• There are questions of eligibility. There are criteria that must be met to qualify for special education services under IDEA. Students who don’t qualify may still have rights to educational support through Section 504. Disputes can occur over whether a child meets the eligibility requirements or has been misclassified.
  • Placement is a problem. In New Jersey, the IEP team determines a child’s school and class placement. Parents have the right to visit the school placement. If they do not approve of the placement, they can invoke their child’s stay-put rights and request due process or mediation to resolve the placement concerns.
  • Deadlines are missed. New Jersey school districts have a responsibility to ensure that students are evaluated for and provided with necessary accommodations according to specific timeframes set by law. When deadlines expire or meetings keep getting pushed back, parents sometimes need help getting the schools to meet their duties.

Resolving NJ Special Education Disputes

Ideally, parents and schools are able to work together to develop a special education program that is customized to meet the child’s needs. But if collaborative efforts break down, parents can take procedural steps to reach a resolution.

After filing a complaint, there are several paths that the dispute resolution process may take:

  • Resolution meeting: An informal meeting between parents and a school official in which both parties come to an agreement outside of the legal process. Parents do not have to agree to a resolution meeting and may request mediation instead.
  • Mediation: During mediation, parents (and a lawyer, if they hire one) meet with school officials and two unbiased mediators from the New Jersey Department of Education’s Office of Special Education Programs. The mediators try to help the two parties resolve their conflicts amicably. If no agreement can be reached, parents can file a complaint for a due process hearing.
  • Due process hearing: Similar to a trial, a due process hearing occurs before an administrative law judge. Both parties will present evidence and arguments to support their cases. The judge’s decision goes into effect immediately after the hearing is concluded, even if a parent decides to appeal.

Although a special education attorney is not required to represent you through any aspect of the dispute resolution process, the lawyers at Susan Clark Law Group LLC highly recommend that you schedule a free consultation with one before taking on the process alone.

Advocacy for Special Education in New Jersey is Critical

As a parent, you will always be your child’s best advocate. But when it comes to special education services, you may need the help of a New Jersey lawyer (and others) to fight for the services your child is entitled to. Recent news reports indicate that New Jersey’s special education system has not been meeting the needs of its citizens.

The U.S. Department of Education is currently scrutinizing the state for failing to meet deadlines for resolving disputes, according to an article in NJ Spotlight. Statistics show that only 52 out of 1,300 due process complaints filed in New Jersey in 2016-2017 were resolved within the mandatory timeframes. That’s fewer than five percent of all cases.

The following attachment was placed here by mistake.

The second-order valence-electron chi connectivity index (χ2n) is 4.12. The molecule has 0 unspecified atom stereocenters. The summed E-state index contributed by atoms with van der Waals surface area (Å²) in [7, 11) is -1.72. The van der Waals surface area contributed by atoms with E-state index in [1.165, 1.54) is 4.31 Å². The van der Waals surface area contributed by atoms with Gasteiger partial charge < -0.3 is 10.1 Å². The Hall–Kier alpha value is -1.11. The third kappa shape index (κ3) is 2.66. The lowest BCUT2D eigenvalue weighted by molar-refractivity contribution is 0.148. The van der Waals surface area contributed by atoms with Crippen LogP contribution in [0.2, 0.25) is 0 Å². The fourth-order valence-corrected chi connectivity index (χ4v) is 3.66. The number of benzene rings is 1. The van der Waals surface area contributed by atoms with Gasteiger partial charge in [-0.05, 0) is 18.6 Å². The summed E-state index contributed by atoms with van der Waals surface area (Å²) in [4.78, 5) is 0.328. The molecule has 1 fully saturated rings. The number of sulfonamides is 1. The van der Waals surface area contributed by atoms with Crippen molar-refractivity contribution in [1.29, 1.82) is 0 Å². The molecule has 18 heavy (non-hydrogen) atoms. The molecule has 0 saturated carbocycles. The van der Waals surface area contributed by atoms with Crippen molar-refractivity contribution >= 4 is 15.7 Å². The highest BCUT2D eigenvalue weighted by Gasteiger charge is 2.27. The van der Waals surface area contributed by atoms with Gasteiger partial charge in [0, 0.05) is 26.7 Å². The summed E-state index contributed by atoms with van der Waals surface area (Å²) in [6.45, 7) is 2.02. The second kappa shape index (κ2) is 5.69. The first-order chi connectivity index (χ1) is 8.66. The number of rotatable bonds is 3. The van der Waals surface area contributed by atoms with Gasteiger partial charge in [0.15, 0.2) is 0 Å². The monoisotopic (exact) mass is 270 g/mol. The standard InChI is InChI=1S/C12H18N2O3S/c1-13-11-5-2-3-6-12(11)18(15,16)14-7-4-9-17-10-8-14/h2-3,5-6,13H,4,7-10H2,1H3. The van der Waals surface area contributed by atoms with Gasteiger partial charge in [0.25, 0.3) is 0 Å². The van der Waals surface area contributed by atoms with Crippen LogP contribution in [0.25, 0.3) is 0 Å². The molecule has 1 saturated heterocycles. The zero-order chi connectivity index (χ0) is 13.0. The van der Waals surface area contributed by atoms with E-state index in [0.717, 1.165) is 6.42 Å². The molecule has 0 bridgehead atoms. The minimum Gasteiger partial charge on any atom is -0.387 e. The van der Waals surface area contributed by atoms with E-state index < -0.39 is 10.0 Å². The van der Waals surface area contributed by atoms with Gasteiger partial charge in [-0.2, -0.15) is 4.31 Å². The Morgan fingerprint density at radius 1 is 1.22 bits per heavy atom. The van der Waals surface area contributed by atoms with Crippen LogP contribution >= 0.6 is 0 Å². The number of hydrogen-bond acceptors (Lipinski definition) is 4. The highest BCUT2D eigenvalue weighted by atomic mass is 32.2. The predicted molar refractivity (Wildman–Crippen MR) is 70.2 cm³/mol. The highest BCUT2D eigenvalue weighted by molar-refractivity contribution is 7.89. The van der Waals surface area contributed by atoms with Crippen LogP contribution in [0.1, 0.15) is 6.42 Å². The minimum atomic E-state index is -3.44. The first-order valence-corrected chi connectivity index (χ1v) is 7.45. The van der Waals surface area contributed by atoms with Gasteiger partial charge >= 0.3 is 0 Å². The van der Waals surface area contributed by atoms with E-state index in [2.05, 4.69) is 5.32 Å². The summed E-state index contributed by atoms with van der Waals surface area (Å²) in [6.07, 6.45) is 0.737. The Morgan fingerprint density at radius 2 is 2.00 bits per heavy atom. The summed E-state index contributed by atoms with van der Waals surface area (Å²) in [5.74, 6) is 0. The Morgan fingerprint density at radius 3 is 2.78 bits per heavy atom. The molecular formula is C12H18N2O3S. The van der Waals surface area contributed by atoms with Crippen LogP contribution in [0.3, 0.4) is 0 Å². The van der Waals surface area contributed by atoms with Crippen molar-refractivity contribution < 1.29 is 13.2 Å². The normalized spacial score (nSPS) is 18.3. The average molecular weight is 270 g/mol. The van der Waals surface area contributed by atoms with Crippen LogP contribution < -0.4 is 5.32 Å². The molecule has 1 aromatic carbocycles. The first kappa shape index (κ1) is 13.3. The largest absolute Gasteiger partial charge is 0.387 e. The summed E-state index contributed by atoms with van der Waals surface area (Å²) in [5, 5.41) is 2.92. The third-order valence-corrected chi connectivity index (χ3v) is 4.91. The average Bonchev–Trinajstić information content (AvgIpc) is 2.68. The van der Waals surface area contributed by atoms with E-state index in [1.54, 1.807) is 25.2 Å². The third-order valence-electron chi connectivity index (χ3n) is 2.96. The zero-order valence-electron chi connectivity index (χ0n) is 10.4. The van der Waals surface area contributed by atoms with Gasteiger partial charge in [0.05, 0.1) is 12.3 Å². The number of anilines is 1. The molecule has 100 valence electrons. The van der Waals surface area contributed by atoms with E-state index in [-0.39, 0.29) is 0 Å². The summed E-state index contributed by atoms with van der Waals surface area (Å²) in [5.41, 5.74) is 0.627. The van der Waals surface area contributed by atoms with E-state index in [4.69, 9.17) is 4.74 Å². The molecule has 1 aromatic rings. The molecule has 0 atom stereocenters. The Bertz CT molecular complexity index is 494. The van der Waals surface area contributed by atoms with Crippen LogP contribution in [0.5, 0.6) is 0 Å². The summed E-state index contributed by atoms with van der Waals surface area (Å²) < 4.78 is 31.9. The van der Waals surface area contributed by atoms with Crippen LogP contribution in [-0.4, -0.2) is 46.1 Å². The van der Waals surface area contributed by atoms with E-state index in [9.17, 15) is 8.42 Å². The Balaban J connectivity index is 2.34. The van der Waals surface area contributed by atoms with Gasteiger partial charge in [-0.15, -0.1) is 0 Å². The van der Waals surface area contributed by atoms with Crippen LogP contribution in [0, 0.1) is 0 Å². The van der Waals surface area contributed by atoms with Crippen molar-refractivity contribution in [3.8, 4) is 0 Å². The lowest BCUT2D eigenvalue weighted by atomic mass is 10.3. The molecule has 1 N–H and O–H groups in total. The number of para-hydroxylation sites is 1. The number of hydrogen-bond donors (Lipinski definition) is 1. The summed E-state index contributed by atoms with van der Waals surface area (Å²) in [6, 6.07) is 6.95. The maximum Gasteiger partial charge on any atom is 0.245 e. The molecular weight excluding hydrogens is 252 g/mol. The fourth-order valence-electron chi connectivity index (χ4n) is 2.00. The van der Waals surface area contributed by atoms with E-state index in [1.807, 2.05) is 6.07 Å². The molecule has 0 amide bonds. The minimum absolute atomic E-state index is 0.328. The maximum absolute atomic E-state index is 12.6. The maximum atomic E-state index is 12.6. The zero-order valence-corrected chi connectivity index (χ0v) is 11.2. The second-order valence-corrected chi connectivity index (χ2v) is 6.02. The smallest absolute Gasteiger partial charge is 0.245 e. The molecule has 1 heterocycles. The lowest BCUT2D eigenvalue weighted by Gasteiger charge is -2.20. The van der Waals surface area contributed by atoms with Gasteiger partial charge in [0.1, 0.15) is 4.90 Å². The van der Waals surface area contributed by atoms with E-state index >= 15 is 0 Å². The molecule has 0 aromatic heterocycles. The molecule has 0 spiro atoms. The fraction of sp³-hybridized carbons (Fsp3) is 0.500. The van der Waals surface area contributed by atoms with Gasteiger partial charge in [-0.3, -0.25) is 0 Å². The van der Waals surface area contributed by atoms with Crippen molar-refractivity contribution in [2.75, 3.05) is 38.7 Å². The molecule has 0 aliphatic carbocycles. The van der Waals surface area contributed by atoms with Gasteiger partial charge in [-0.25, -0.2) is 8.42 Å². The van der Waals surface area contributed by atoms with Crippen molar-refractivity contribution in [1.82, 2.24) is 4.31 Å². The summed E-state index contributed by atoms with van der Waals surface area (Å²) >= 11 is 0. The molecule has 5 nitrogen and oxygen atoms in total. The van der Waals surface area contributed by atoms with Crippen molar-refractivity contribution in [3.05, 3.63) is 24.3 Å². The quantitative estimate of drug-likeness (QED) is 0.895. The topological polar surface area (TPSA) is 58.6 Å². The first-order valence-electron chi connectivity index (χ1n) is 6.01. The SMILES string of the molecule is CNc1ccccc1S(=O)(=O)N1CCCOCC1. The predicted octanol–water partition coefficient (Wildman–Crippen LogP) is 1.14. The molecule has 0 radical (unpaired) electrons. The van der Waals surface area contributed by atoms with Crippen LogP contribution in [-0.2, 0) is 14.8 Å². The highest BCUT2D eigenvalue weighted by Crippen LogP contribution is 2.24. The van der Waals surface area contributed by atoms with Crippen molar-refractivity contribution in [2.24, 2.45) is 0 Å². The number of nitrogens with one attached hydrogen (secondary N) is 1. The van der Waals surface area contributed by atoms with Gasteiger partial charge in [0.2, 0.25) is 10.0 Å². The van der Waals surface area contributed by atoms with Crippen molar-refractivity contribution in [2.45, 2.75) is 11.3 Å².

In addition, there are questions across multiple school districts of whether special education students are truly being served in the least restrictive environments in New Jersey.

The good news is that the special education community is a very supportive one. Whether you’re a new member of the special needs community or a veteran, it’s always important to remember that you’re not alone.

Numerous resources are available to you. If you’re struggling to understand the special education system, first reach out to the school. You can also try:

  • Talking to parents of children with disabilities: They often know of professionals, organizations, and other community contacts to help answer your questions.
  • Meeting with a special education advocate: A special education advocate is not a lawyer. However, advocates are very knowledgeable about the public school system and a student’s special education rights. He or she can help you prepare for IEP or 504 meetings, attend the meetings with you, make suggestions about accommodations, and refer you to specialists in the area who may help evaluate your child. However, an advocate cannot and should not provide legal advice.
  • Gathering professional opinions: Listen to your speech pathologists, occupational therapists, psychologists, physicians, physical therapists, and counselors. Anyone who works with your child can provide knowledgeable insight that could help you craft the best IEP or 504 possible for your child.
  • Meeting with a special education lawyer: An attorney can tell you whether your child’s rights have been violated and advise you on how to address the problem.

Get Help from a NJ Special Education Attorney Today

If you have a child with special needs and are struggling to navigate the special education process, meet with a skilled attorney at Susan Clark Law Group LLC today. With years of experience representing clients of children with disabilities, our dedicated legal team is committed to enforcing the rights of all New Jersey students.

Call or contact us for a free consultation.